GRAND RAPIDS, Mich. (WOOD) — We could put the pandemic behind us by the end of June if we keep COVID-19 case numbers down and get people vaccinated quickly, a Mercy Health Saint Mary’s infectious disease specialist says.
But Dr. Andrew Jameson is concerned that people who have already been vaccinated aren’t continuing to follow mitigation protocols.
“We know that if you get infected and you have the vaccine in you and you are partially immune, you have the risk of creating a variant. That’s actually where variants come from,” he explained.
He said vaccinated people who spread variants put others around them who are unvaccinated at greater risk. Vaccination is not yet a pass to freedom, he warned.
He offered his comments to provide clarity about the new guidelines from the U.S. Centers for Disease Control and Prevention about what vaccinated people case safely do. Under that guidance, issued Monday, people who have been fully vaccinated may gather, unmasked, with other vaccinated people or with those at low risk for developing a severe case of COVID-19.
“The risk is to the kids and we’ve known for a long time that kids do pretty well,” Jameson said. “There is an uptick in the number of kids with inflammatory syndrome across the country and we’re not totally sure why that is, but even if anything unlucky happened, they would likely do really well.”
In public, vaccinated people should still wear masks and practice social distancing, and everyone should still limit unnecessary travel.
Michigan is vaccinating more and more people each week, but it has recently seen a plateau in case rates and hospitalizations. Jameson added that the number of COVID-19 inpatients at Mercy Health Saint Mary’s in Grand Rapids rose from five to 18 in the last week. He pointed out that Michigan’s rate of positive tests daily is creeping up.
Michigan also ranks third in the country for the number of variants circulating, which Jameson said is what concerns him the most. This week, Michigan confirmed its first case of the highly contagious variant first found in South Africa labeled as B.1.351.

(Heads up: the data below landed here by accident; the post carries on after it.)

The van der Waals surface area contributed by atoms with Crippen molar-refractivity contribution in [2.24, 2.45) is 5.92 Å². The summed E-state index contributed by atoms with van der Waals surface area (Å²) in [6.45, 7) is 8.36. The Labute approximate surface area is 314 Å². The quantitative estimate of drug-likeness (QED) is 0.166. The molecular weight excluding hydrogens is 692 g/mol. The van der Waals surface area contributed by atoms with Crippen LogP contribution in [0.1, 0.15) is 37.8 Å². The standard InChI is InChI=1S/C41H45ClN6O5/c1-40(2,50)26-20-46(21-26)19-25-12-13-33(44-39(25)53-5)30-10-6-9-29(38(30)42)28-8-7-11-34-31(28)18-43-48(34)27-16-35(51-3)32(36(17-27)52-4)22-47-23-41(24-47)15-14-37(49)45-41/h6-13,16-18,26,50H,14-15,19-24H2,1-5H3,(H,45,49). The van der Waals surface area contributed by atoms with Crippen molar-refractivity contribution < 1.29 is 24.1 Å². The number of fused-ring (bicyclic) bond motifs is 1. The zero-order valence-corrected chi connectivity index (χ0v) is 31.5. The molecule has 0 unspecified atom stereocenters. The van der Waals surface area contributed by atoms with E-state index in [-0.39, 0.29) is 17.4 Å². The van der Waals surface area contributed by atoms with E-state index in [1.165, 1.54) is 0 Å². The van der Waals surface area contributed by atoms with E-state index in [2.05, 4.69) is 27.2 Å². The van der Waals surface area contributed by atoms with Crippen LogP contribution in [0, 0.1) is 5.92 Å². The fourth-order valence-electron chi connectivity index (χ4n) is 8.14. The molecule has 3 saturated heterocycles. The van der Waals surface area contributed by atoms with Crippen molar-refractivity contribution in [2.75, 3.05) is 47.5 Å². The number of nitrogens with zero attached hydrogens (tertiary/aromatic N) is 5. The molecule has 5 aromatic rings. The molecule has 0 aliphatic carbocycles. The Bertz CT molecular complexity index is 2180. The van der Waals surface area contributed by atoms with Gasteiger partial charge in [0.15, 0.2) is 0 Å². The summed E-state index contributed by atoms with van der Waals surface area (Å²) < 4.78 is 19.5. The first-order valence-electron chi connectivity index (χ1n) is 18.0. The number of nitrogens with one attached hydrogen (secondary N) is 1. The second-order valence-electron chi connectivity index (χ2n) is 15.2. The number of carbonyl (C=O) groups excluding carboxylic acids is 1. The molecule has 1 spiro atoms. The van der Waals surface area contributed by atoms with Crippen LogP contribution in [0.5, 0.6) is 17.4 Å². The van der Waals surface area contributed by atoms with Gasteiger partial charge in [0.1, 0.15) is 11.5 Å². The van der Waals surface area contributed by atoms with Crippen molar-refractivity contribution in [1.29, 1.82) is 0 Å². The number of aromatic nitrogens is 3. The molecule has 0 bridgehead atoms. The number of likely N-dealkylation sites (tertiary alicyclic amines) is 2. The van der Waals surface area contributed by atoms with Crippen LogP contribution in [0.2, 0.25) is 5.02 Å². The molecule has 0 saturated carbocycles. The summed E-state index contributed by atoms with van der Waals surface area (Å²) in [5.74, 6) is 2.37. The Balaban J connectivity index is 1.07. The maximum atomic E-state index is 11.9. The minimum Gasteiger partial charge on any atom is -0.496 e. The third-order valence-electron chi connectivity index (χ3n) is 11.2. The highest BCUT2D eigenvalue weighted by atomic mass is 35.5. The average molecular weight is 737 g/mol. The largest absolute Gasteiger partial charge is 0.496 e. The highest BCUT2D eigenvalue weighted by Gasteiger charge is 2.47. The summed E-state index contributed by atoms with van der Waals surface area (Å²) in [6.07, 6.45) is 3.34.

People who are vaccinated but catch one of the COVID-19 variants would still test positive, but Jameson said the tricky part is that the PCR tests labs and hospitals routinely use in clinical medicine don’t pick up the variants.
“It has to be done by sequencing at the state level, so what we’re doing is if we ever find anyone who turns positive who’s been vaccinated previously, we send that off for sequencing,” he explained.
It’s possible PCR tests in the future will be able to detect variants.
Even with some concerning metrics, Jameson thinks this spring and summer will be leaps and bounds better than last year.
“The number of people who have been exposed previously, plus the number of vaccinations, is just going to increase the safety level,” he said.
Nationwide, the case rate keeps declining and the rate of deaths, a lagging metric, is showing improvements, according to data compiled by Johns Hopkins University.
But for now, Jameson said, we have to push through pandemic fatigue and keep following safety measures.
“Everyone is so sick of it and I don’t blame them,” he said. “Our nursing staff is burned out and they are exhausted and they are sick of seeing people get really sick and die. We’ve never had as many nurses that are hurting coming to work as we do right now. There’s nothing we’ve ever had that has caused this much death and this much severe illness before.”
He hopes that people who are still skeptical of the necessity of following safety guidelines will pay attention to what’s happening.
“It would be nice for them to listen to the words of the people who are dealing with this, particularly people you don’t normally hear from. You don’t normally hear from infectious disease doctors or nurses on the front lines. They’re not making these things up,” Jameson said. “(I know) there’s been real repercussions for not being able to live life normally and there’s been real mental health repercussions for our kids and parents and families for being separated like this, but I think it’s important to realize that you can fix some of those things over time if you’re still alive.”
New vaccines could give even more hope for a faster end to the pandemic. AstraZeneca and Novavax are both working in getting emergency use approval in the U.S. for their respective COVID-19 vaccines.
Jameson said the Novavax option has a unique mechanism and seems to be robust in terms of efficacy that rivals Moderna and Pfizer’s vaccines, and also has good data showing its effectiveness against some of the variants.
How much those two vaccines could affect the end of the pandemic depends on how many doses the U.S. government is able to distribute once they have approval.